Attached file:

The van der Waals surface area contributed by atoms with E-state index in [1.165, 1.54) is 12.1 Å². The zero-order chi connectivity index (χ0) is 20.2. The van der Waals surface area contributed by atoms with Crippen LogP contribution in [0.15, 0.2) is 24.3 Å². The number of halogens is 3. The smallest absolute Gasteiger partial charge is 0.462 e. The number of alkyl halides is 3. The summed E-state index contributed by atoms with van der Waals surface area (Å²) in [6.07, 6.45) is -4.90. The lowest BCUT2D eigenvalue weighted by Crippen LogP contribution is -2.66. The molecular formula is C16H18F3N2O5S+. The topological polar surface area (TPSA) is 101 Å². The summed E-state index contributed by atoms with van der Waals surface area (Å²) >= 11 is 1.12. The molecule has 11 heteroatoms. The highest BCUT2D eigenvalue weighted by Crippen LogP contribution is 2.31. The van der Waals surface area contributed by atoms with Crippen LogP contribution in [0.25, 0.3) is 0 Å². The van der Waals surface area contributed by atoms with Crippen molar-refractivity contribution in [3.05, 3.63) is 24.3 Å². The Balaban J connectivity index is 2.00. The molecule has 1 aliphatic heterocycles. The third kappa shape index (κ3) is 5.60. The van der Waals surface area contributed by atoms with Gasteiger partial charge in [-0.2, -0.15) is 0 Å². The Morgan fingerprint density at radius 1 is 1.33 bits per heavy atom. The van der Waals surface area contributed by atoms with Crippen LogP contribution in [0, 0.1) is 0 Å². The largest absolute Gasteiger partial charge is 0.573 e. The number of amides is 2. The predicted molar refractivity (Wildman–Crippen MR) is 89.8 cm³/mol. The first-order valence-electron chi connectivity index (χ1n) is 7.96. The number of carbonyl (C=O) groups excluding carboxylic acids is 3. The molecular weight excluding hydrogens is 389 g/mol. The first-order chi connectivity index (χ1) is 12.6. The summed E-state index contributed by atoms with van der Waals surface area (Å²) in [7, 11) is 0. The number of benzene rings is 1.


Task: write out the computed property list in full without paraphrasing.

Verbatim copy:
The van der Waals surface area contributed by atoms with E-state index in [1.165, 1.54) is 12.1 Å². The zero-order chi connectivity index (χ0) is 20.2. The van der Waals surface area contributed by atoms with Crippen LogP contribution in [0.15, 0.2) is 24.3 Å². The number of halogens is 3. The smallest absolute Gasteiger partial charge is 0.462 e. The number of alkyl halides is 3. The summed E-state index contributed by atoms with van der Waals surface area (Å²) in [6.07, 6.45) is -4.90. The lowest BCUT2D eigenvalue weighted by Crippen LogP contribution is -2.66. The molecular formula is C16H18F3N2O5S+. The topological polar surface area (TPSA) is 101 Å². The summed E-state index contributed by atoms with van der Waals surface area (Å²) >= 11 is 1.12. The molecule has 11 heteroatoms. The highest BCUT2D eigenvalue weighted by Crippen LogP contribution is 2.31. The van der Waals surface area contributed by atoms with Crippen LogP contribution in [0.25, 0.3) is 0 Å². The van der Waals surface area contributed by atoms with Crippen molar-refractivity contribution in [3.05, 3.63) is 24.3 Å². The Balaban J connectivity index is 2.00. The molecule has 1 aliphatic heterocycles. The third kappa shape index (κ3) is 5.60. The van der Waals surface area contributed by atoms with Gasteiger partial charge in [-0.2, -0.15) is 0 Å². The Morgan fingerprint density at radius 1 is 1.33 bits per heavy atom. The van der Waals surface area contributed by atoms with Crippen LogP contribution in [0, 0.1) is 0 Å². The largest absolute Gasteiger partial charge is 0.573 e. The number of amides is 2. The predicted molar refractivity (Wildman–Crippen MR) is 89.8 cm³/mol. The first-order valence-electron chi connectivity index (χ1n) is 7.96. The number of carbonyl (C=O) groups excluding carboxylic acids is 3. The molecular weight excluding hydrogens is 389 g/mol. The first-order chi connectivity index (χ1) is 12.6. The summed E-state index contributed by atoms with van der Waals surface area (Å²) in [7, 11) is 0. The number of benzene rings is 1.